In the 1970s Frederik Pohl produced a number of highly regarded science fiction novels. Man Plus, which earned a Nebula Award for Best Novel in 1976, shows its age just a bit but I still found it very much worth reading.
In the near future, as seen from the 1970s, we may well be there now, the world is in a pretty bad shape. The sheer size of the human population the earth has to support has put a strain on the resources available. Hunger is a serious problem, as are dictatorial regimes. The US finds itself increasingly alone as a bastion of democracy and capitalism. When a conflict with the Chinese threatens to get out of control and result in thermo-nuclear warfare, the US president is desperate to direct the attention of the public elsewhere. Thus NASA’s program to create a man capable of surviving on the surface of Mars is born.
To make surviving the harsh conditions on Mars possible, the human body needs quite a few adaptations and improvements. In fact, by the time the surgeons and scientists are done, Roger Torraway, the man unfortunate enough to be bumped up to undergo the procedure after the unfortunate death of the first candidate, is barely recognizable as a human being. Torraway may look like a monster, but he’s just a human being put under enormous strain as the importance of the mission becomes clear. It is up to the people around him to make sure he arrives on Mars a sane man.
So what is this book about? Appearances, I guess. What’s most striking about the story is how people start treating Roger once he has begun the process of changing into man plus. Intellectually they know he’s human, but nobody can help seeing the monster. Interestingly enough Roger shares this response on some level, both when looking at his predecessor and when coming to terms with his own changed body (if it can be called such) and the way his altered senses perceive the world. Just about everybody feels somewhat uneasy about the creation of man plus and can’t quite put a finger on why.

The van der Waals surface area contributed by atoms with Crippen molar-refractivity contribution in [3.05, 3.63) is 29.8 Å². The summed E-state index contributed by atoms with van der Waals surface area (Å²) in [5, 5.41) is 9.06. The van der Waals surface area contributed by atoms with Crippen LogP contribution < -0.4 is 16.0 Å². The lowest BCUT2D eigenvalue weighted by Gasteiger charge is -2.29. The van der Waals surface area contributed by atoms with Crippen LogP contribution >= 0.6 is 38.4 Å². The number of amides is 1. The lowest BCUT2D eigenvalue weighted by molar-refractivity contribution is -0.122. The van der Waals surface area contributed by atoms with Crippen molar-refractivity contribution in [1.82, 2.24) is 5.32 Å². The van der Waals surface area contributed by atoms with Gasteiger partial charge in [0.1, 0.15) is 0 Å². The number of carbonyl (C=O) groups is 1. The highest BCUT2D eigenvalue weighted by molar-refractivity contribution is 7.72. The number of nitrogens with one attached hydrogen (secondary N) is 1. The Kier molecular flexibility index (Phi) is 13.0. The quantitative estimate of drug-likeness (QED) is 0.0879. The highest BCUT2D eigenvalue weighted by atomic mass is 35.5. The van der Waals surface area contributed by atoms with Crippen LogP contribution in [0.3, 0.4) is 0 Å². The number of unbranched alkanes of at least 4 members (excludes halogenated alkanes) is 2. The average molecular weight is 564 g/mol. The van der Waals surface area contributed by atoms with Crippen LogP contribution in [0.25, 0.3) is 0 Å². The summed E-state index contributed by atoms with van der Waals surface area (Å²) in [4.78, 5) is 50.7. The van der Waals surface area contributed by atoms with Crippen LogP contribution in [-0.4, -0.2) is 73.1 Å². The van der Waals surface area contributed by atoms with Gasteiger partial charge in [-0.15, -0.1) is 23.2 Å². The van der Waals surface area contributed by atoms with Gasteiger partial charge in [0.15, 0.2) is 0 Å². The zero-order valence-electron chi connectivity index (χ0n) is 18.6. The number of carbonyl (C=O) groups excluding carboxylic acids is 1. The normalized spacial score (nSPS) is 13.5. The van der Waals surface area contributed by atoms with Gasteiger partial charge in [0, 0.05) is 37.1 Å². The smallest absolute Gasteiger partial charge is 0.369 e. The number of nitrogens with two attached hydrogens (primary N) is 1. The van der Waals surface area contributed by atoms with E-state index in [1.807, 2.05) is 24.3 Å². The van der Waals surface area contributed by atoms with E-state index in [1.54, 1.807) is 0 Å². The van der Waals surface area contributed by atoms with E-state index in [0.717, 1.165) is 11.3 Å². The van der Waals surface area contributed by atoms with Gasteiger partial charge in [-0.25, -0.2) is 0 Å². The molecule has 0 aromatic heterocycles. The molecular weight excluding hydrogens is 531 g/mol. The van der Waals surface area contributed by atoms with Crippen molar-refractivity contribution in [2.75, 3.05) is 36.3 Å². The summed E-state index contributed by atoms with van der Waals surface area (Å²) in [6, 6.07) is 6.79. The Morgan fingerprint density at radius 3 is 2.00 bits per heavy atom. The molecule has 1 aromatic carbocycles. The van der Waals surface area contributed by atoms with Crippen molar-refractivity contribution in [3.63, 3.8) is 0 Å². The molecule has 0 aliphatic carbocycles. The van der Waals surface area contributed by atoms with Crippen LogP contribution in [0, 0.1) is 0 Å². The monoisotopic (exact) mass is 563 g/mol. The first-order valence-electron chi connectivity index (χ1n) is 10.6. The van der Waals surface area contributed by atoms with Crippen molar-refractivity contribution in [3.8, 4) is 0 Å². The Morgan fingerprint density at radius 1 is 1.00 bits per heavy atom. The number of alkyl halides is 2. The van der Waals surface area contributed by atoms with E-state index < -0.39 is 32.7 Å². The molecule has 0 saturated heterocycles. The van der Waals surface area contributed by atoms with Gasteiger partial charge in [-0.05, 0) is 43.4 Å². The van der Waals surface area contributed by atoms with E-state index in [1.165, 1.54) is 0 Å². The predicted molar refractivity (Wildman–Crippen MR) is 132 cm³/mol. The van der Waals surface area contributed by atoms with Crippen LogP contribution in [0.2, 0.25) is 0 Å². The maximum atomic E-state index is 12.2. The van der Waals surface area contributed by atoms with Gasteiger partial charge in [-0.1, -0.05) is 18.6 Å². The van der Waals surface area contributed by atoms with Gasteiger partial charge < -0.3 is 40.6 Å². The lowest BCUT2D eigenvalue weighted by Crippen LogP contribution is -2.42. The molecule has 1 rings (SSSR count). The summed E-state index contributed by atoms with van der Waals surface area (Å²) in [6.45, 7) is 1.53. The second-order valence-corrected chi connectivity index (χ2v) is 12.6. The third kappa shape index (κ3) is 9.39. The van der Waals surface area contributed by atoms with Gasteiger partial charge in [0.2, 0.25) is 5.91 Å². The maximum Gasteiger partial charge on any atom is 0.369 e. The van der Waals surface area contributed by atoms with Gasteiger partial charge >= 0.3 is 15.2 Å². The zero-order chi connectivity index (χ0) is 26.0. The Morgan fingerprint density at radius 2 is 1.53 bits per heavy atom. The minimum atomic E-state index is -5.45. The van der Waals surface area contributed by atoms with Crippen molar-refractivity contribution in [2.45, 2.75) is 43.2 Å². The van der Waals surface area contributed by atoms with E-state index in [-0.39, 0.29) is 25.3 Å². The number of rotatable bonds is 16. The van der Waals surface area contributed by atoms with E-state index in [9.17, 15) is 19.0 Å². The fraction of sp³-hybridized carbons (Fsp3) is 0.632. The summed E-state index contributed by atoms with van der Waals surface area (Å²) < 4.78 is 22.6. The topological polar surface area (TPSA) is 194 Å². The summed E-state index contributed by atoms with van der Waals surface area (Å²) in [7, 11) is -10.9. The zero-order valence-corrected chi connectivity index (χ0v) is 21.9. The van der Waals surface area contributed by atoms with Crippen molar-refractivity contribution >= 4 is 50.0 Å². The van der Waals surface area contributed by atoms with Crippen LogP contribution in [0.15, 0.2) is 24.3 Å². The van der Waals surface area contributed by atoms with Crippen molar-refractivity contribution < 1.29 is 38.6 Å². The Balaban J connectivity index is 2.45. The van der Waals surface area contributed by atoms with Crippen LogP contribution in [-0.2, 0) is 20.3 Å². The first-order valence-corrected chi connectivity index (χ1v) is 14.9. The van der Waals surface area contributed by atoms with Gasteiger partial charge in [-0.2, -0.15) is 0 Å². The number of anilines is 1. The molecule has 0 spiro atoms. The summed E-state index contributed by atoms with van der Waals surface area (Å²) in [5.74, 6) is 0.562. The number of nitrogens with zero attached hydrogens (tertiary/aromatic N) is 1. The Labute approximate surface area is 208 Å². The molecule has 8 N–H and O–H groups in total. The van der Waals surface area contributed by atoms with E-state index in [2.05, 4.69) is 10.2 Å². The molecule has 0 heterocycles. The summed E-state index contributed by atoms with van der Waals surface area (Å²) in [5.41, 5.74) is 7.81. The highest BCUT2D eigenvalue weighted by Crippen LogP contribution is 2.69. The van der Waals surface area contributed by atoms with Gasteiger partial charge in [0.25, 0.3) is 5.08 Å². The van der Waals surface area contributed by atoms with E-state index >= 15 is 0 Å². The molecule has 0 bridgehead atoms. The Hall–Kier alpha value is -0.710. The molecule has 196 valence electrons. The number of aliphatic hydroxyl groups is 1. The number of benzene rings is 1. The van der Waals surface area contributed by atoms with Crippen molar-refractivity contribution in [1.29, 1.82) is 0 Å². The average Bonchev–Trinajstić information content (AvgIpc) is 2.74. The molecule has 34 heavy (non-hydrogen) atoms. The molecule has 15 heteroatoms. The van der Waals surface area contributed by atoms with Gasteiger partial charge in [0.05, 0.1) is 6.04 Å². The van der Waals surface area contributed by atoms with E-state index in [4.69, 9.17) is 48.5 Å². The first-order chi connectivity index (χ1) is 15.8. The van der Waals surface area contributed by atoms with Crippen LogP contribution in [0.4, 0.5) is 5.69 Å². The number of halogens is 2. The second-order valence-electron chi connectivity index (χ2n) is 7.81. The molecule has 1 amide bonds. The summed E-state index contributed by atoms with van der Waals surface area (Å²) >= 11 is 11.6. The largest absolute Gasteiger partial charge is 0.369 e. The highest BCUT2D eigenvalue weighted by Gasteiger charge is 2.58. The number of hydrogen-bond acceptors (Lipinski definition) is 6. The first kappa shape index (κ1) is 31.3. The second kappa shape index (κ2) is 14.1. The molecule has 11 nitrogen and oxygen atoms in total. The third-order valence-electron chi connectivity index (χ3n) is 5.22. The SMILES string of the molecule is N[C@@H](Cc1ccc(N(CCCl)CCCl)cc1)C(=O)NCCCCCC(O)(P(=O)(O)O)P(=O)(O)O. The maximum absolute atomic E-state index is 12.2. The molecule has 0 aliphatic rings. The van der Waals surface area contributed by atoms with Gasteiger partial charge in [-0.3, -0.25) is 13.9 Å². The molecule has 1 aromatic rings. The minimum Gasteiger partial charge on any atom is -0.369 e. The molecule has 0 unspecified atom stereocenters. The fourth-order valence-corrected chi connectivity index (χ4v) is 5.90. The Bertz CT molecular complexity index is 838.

The narrative structure of Man Plus is quite peculiar. We see all the characters from the third person, with passages narrated by the mysterious “we.” As in Gateway, Pohl ends the book with a punch. I won’t spoil it for you but take some time to consider who “we” might be along the way. It’s an interesting puzzle. A number of very big themes in science fiction are present but downplayed, which surprised me more than a little. To give you an example, very little of the novel actually takes place on Mars; the process of getting there is much more important to the story.
Pohl has a dark sense of humour. His portrayal of the US president in particular borders on the satirical, and that combined with the grotesque changes to Torraway’s physique keep the reader wondering how seriously all this should be taken. Over the course of the novel he asks the readers to examine some difficult questions. The last few chapters in particular leave the reader with something to think about. They also leave the door wide open for a sequel, Mars Plus, which was written in the 1990s. Man Plus is a puzzling book and a very enjoyable read.